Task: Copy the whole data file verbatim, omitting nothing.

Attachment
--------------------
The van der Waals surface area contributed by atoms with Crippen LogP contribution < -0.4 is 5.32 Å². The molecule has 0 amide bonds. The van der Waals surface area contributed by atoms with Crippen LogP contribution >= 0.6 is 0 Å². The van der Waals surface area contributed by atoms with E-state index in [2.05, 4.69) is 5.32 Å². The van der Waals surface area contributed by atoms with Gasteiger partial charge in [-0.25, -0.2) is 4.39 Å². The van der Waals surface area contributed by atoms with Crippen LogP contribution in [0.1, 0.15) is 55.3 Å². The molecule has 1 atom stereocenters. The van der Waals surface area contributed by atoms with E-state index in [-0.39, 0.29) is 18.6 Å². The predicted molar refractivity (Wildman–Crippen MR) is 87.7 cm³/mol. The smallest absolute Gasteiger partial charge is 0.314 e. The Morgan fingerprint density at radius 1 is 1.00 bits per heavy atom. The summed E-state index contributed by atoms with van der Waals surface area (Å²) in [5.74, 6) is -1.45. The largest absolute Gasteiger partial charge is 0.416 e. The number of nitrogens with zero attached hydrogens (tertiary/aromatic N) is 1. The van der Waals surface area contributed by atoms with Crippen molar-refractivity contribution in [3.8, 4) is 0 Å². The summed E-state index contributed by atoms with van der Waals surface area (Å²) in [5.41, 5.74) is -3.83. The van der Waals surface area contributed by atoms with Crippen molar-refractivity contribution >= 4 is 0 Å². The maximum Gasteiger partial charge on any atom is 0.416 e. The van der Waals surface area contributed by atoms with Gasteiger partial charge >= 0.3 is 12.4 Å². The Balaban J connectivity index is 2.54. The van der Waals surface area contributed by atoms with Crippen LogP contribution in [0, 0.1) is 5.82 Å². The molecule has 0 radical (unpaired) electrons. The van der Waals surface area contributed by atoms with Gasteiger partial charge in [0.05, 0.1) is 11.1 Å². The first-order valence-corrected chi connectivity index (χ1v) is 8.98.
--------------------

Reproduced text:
The van der Waals surface area contributed by atoms with Crippen LogP contribution < -0.4 is 5.32 Å². The molecule has 0 amide bonds. The van der Waals surface area contributed by atoms with Crippen LogP contribution >= 0.6 is 0 Å². The van der Waals surface area contributed by atoms with E-state index in [2.05, 4.69) is 5.32 Å². The van der Waals surface area contributed by atoms with Gasteiger partial charge in [-0.25, -0.2) is 4.39 Å². The van der Waals surface area contributed by atoms with Crippen LogP contribution in [0.1, 0.15) is 55.3 Å². The molecule has 1 atom stereocenters. The van der Waals surface area contributed by atoms with E-state index in [-0.39, 0.29) is 18.6 Å². The predicted molar refractivity (Wildman–Crippen MR) is 87.7 cm³/mol. The smallest absolute Gasteiger partial charge is 0.314 e. The Morgan fingerprint density at radius 1 is 1.00 bits per heavy atom. The summed E-state index contributed by atoms with van der Waals surface area (Å²) in [5.74, 6) is -1.45. The largest absolute Gasteiger partial charge is 0.416 e. The number of nitrogens with zero attached hydrogens (tertiary/aromatic N) is 1. The van der Waals surface area contributed by atoms with Crippen molar-refractivity contribution in [3.8, 4) is 0 Å². The summed E-state index contributed by atoms with van der Waals surface area (Å²) in [5.41, 5.74) is -3.83. The van der Waals surface area contributed by atoms with Crippen molar-refractivity contribution >= 4 is 0 Å². The maximum Gasteiger partial charge on any atom is 0.416 e. The van der Waals surface area contributed by atoms with Gasteiger partial charge >= 0.3 is 12.4 Å². The Balaban J connectivity index is 2.54. The van der Waals surface area contributed by atoms with Crippen LogP contribution in [0, 0.1) is 5.82 Å². The molecule has 0 radical (unpaired) electrons. The van der Waals surface area contributed by atoms with Gasteiger partial charge in [0.05, 0.1) is 11.1 Å². The first-order valence-corrected chi connectivity index (χ1v) is 8.98.